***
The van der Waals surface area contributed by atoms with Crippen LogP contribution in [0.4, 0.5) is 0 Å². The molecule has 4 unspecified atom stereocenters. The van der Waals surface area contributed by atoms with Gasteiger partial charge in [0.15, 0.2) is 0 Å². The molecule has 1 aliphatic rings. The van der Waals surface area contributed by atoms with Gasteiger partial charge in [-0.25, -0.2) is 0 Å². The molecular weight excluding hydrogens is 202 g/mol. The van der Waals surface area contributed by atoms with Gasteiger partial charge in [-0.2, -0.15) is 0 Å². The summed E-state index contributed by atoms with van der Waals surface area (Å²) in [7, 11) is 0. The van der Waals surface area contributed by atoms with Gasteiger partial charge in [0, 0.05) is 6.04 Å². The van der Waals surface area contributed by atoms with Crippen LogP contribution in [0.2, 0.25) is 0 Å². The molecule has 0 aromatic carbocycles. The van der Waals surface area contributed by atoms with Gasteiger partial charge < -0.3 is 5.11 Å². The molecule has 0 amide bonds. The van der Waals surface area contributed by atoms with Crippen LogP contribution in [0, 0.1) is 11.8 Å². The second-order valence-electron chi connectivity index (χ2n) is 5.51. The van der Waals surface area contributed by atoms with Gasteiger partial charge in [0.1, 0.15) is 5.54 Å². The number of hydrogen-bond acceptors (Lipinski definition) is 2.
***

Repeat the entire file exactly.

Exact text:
The van der Waals surface area contributed by atoms with Crippen LogP contribution in [0.4, 0.5) is 0 Å². The molecule has 4 unspecified atom stereocenters. The van der Waals surface area contributed by atoms with Gasteiger partial charge in [0.15, 0.2) is 0 Å². The molecule has 1 aliphatic rings. The van der Waals surface area contributed by atoms with Gasteiger partial charge in [-0.25, -0.2) is 0 Å². The molecular weight excluding hydrogens is 202 g/mol. The van der Waals surface area contributed by atoms with Gasteiger partial charge in [-0.2, -0.15) is 0 Å². The summed E-state index contributed by atoms with van der Waals surface area (Å²) in [7, 11) is 0. The van der Waals surface area contributed by atoms with Gasteiger partial charge in [0, 0.05) is 6.04 Å². The van der Waals surface area contributed by atoms with Crippen LogP contribution in [0.2, 0.25) is 0 Å². The molecule has 0 aromatic carbocycles. The van der Waals surface area contributed by atoms with Gasteiger partial charge < -0.3 is 5.11 Å². The molecule has 0 amide bonds. The van der Waals surface area contributed by atoms with Crippen LogP contribution in [0, 0.1) is 11.8 Å². The second-order valence-electron chi connectivity index (χ2n) is 5.51. The van der Waals surface area contributed by atoms with Gasteiger partial charge in [0.1, 0.15) is 5.54 Å². The number of hydrogen-bond acceptors (Lipinski definition) is 2.